Best Life: Breast cancer myths
ORLANDO, FLA. (Ivanhoe Newswire) -- October is National Breast Cancer Awareness month – a perfect time to educate yourself about the disease that impacts one in every eight women in the U.S. But there are a lot of fallacies when it comes to this common cancer.
“I just, I felt something, and I thought, huh, it was real tiny, but it just felt different,” said breast cancer survivor Kristen Lyons.
“I didn’t think anything of it because of my age, and I found blood in my bra,” said breast cancer survivor Roshni Kamta.
Kristen and Roshani are two in 3.8 million breast cancer survivors living in the United States.
Though there’s a lot of awareness – there’s also a lot of false information floating around.
Our first myth: You must have a lump to have breast cancer!
The truth is many cancers are found on mammograms that may not be felt. And not all lumps are bad – in fact, 80% of breast lumps that are biopsied are not cancer!
Another claim: you’re not likely to get breast cancer if no one in your family has it. The truth is only about five to 10% of breast cancers are caused by genetic mutations. And do mammograms always catch breast cancer? Studies show mammograms miss about 20% of breast cancers at the time of screening! And having dense breast tissue makes it more difficult to spot and raises your risk for breast cancer by two to four times.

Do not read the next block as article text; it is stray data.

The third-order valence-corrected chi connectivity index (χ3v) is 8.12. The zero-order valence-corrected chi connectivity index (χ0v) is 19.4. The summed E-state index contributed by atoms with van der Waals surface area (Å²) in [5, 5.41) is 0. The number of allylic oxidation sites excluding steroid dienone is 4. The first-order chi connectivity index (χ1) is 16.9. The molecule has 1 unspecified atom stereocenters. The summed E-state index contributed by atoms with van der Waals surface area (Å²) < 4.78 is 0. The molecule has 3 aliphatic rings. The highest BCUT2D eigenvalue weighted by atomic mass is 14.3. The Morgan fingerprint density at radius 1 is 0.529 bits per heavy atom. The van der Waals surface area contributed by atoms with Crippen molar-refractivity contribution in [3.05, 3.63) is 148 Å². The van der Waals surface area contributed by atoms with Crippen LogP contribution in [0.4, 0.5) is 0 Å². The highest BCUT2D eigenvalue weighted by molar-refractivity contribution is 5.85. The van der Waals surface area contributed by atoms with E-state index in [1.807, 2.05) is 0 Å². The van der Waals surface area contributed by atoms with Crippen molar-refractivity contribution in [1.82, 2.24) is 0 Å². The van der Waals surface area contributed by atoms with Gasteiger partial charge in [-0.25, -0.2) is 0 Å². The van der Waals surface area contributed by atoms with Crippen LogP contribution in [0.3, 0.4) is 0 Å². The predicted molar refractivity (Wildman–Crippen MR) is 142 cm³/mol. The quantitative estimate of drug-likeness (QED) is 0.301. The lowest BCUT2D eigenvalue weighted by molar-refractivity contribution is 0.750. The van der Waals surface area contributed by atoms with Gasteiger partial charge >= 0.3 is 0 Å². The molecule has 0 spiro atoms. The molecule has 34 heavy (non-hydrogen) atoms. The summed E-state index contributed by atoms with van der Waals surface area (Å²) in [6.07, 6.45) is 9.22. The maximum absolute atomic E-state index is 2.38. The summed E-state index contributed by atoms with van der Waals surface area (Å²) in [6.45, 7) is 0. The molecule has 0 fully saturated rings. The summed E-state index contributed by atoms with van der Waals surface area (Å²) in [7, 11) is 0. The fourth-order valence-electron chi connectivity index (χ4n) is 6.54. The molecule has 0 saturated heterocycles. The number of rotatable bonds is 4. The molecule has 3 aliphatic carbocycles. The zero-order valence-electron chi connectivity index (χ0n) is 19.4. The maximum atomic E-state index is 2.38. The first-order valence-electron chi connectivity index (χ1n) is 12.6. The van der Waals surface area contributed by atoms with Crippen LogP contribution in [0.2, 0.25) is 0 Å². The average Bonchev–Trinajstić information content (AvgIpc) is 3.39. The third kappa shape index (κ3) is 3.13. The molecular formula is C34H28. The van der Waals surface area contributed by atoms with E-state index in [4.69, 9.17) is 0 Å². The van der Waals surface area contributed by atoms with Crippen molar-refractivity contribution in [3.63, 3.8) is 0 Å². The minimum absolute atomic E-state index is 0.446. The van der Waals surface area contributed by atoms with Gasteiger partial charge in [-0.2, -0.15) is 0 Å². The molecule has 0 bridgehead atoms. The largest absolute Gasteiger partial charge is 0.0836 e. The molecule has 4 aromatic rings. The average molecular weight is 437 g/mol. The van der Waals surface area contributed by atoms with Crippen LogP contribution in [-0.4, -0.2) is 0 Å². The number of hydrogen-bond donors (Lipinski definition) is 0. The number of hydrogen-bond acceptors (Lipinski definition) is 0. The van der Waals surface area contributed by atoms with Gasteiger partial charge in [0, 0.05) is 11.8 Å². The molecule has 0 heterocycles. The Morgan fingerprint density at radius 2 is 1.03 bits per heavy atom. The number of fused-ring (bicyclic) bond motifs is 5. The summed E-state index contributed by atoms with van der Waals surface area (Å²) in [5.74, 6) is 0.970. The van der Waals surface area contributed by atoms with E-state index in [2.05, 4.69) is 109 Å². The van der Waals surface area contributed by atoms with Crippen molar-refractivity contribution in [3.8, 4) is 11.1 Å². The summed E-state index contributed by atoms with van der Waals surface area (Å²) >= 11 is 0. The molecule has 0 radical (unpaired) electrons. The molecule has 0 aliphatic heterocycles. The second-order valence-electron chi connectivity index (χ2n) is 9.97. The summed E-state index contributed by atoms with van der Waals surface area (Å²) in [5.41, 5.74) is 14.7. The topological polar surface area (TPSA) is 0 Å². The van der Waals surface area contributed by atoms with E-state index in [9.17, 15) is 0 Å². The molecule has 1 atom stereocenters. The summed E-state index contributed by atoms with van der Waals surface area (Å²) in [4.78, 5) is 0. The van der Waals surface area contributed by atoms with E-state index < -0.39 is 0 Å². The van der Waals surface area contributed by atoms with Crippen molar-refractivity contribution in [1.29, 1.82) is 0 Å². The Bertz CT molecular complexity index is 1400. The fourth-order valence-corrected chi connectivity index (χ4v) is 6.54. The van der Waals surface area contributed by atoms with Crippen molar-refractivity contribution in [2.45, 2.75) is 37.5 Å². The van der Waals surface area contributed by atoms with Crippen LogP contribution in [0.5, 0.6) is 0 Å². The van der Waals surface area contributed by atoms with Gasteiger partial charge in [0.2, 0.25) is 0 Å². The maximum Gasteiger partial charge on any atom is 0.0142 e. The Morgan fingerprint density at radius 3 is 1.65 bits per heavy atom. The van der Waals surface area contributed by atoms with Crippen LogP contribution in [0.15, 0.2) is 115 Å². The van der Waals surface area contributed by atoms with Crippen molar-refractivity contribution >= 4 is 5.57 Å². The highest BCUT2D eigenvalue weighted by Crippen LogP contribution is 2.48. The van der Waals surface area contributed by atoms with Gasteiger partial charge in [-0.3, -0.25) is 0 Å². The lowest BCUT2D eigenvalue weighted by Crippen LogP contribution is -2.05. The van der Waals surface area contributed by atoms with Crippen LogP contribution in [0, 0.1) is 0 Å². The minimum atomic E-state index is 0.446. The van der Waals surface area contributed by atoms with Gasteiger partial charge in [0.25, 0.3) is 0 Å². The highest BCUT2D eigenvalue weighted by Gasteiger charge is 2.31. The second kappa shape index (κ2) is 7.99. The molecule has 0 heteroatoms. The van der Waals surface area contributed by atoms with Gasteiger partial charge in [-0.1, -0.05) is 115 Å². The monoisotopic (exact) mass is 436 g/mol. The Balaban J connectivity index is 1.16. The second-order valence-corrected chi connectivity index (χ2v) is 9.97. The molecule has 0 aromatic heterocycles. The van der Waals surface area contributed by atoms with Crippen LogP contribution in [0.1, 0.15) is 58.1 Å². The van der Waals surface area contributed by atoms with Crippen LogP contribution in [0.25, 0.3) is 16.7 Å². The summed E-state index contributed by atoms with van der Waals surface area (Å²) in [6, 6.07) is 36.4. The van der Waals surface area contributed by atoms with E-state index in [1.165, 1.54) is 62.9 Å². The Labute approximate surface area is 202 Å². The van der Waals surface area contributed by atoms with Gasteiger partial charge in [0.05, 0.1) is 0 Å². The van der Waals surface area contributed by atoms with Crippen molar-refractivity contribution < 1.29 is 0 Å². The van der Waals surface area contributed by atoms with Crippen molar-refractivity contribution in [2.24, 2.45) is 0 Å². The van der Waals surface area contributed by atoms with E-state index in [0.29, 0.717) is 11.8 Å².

“It just makes it more difficult for the radiologist to pick up any smaller tumor, if it’s present there,” said Oncologist & Hematologist, Tricia Morino
You may have heard that a mastectomy is a better option than a lumpectomy, but this is also false in many cases. Recent studies have shown survival after a lumpectomy combined with radiation is equivalent to that of a mastectomy for most early-stage breast cancers. Setting the record straight when it comes breast cancer.
Other common myths: bras with underwires, nipple piercings and deodorant will cause breast cancer. There’s no scientific proof that any of these will increase your risk. Some things that have been linked to breast cancer risk are using some forms of hormone replacement therapy for more than five years and drinking excessive amounts of alcohol.
Contributors to this news report include: Julie Marks, Producer; Roque Correa, Videographer and Editor.
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